This week, some 62 teams are converging on Cape May, New Jersey, for the World Series of Birding, now in its 29th year. Starting at 12:00 a.m. Saturday morning, those birders will cup a hand to their ears and start counting birds. And they won’t stop until the following midnight.
Our own student team, the Redheads, will be among them, scouring Cape May County for somewhere close to 200 species. Each year as soon as they finish their final exams, the team scoots down to New Jersey to scout their World Series route. The results are impressive—they’ve won the Cape May County division four years in a row, with 163 species last year (on a slow migrant day) and a whopping 187 in 2009. Donations to the Redheads team go into a special fund for student research projects at the Cornell Lab.
Like all college teams, the Redheads lineup shifts as team members graduate and new faces appear. Last year, freshman Hope Batcheller was one of the new members of the team; this year she’s the team captain. Joining her are junior Jack Hruska and freshmen Ben Barkley, Eric Gulson, and Brendan Fogarty.
Though the team is young, they’re by no means inexperienced. This will be Hope’s fifth World Series in all. Ben has competed three times already, and last year headed the team that won the Big Stay category (birding all day from a single spot). Jack and Eric have extensive tropical experience having lived in Nicaragua and Mexico, respectively. And Brendan’s youth team last year came away with the third highest total of any team in the World Series, period.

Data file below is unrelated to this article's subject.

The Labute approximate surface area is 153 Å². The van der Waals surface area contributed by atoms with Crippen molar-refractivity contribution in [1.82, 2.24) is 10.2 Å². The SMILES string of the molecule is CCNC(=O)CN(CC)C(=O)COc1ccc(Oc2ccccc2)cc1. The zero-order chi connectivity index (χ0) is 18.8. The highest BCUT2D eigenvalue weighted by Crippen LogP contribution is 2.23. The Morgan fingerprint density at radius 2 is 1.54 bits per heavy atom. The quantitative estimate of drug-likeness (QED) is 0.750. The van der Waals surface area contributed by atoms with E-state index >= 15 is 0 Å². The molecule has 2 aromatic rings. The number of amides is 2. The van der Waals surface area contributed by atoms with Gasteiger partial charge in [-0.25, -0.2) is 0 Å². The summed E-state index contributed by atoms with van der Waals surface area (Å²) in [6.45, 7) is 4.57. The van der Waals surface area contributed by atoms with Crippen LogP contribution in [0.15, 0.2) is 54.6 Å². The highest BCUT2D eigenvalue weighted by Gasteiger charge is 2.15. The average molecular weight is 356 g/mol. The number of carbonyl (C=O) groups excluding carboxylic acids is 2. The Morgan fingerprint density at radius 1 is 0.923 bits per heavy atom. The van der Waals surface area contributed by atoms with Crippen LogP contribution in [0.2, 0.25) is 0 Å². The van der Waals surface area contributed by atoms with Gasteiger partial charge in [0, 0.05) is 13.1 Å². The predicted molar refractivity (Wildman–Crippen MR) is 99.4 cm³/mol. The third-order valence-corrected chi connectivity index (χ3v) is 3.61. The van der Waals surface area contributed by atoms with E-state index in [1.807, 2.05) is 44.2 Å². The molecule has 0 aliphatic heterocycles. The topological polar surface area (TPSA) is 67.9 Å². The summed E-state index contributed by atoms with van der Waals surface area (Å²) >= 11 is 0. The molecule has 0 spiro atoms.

The rest of us here at the Cornell Lab are thrilled to have so much young talent in our midst. When these students aren’t out birding, many of them work here on projects with our eBird, All About Birds, and Neotropical Birds [update 2/8/22: the Neotropical Bird website is now part of Birds of the World] websites, as well as on student research projects. When you donate to the Redheads, you help grow a fund that enables Cornell students to get out into the field and do research first hand. For example, we’ll have students working with Project Puffin in Maine, learning documentary film-making with our Multimedia department, and helping to study birds and army ants in Ecuador.
We do have one other team headed down to Cape May this week. Our birding-by-bicycle team, the Anti-Petrels, will defend their own title in the Carbon Footprint Challenge. They won the category in 2010 and 2011, each year riding 100 miles and tallying 150 and 144 species, respectively. You’ll hear more from the Redheads and the Anti-Petrels right here and on Facebook, as the scouting begins. Thanks for your support.
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